It turns out she was given her home dose of morphine in the ER prior to admission, which was 100 mg of extended release morphine twice daily, as she had been complaining of pain. Her family had failed to mention that they been diverting all her pain medications. That nearly got their grandmother killed, as we had no reason to suspect an opiate as the cause. That definitely reminded me to always consider opiates. We discharged her to a long term care facility.”
Won’t Take No For An Answer
“I’m a nurse on an orthopedic unit. This particular patient just made it through a fresh post-operation joint replacement. They woke up in the middle of the night going completely insane. This man was insisting that he had to leave immediately. He was seeing things. We were on the sixth floor, and he tried going down the back stairwell. There was no reasoning with this dude. He was straight up determined to leave, no matter who objected.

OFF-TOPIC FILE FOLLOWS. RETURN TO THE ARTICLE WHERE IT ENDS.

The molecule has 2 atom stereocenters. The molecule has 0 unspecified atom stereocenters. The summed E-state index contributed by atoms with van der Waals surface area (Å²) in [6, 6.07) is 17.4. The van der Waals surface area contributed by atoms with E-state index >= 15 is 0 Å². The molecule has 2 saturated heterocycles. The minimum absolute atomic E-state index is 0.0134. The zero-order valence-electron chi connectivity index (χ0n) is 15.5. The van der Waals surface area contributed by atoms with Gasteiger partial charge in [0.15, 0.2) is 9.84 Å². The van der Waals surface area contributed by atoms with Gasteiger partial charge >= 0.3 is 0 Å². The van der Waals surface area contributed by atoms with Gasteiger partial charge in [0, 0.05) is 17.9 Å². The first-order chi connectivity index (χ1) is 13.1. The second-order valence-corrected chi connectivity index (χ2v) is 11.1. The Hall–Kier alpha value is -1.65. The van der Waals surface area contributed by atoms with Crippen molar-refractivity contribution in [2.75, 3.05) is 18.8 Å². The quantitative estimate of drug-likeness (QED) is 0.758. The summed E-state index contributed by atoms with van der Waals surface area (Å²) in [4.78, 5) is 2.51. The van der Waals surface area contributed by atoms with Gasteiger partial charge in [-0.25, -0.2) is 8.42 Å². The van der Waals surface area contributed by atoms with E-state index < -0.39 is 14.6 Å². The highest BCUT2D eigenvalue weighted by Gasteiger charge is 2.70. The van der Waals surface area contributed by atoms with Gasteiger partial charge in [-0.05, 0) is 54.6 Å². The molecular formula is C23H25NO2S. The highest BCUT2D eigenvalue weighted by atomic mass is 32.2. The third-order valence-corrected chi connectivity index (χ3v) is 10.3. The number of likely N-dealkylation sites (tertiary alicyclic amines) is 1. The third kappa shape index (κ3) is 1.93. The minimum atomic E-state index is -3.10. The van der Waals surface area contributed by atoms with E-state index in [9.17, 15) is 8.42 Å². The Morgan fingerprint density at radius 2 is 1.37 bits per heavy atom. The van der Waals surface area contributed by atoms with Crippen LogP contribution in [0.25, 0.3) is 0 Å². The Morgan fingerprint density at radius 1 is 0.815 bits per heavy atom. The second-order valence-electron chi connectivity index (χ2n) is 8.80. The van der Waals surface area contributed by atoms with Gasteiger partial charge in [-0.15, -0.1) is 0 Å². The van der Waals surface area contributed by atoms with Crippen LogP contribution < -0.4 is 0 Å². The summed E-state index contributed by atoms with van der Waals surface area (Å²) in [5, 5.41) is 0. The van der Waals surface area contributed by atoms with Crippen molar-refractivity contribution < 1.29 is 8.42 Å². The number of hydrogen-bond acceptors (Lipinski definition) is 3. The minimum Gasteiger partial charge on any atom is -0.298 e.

Well, it turns out that he was detoxing from substance abuse. He had lied to both his doctor and the nurse that admitted him about his terrible addiction. When you’re a heavy user like he was, quitting cold turkey can kill you. We were lucky he didn’t start seizing up completely before we got another medical team on board to help him detox safely. I was very thankful that I caught him trying to get down the stairs before he went and fell over the railings and completely cracked his head open.
A few months later, he was back on the surgery schedule to fix an injury on his operative leg from falling over. Luckily, his doctor knew to plan for detox this time around. But unfortunately, the patient also planned ahead. After this sad man was discharged, we found a bottle of bubbly hidden within his bedside table.”
“I work in an STD clinic, so the stuff I deal with isn’t usually deadly, or at least not immediately deadly. However, I am constantly surprised by the percentage of patients who test positive and refuse to tell their partners.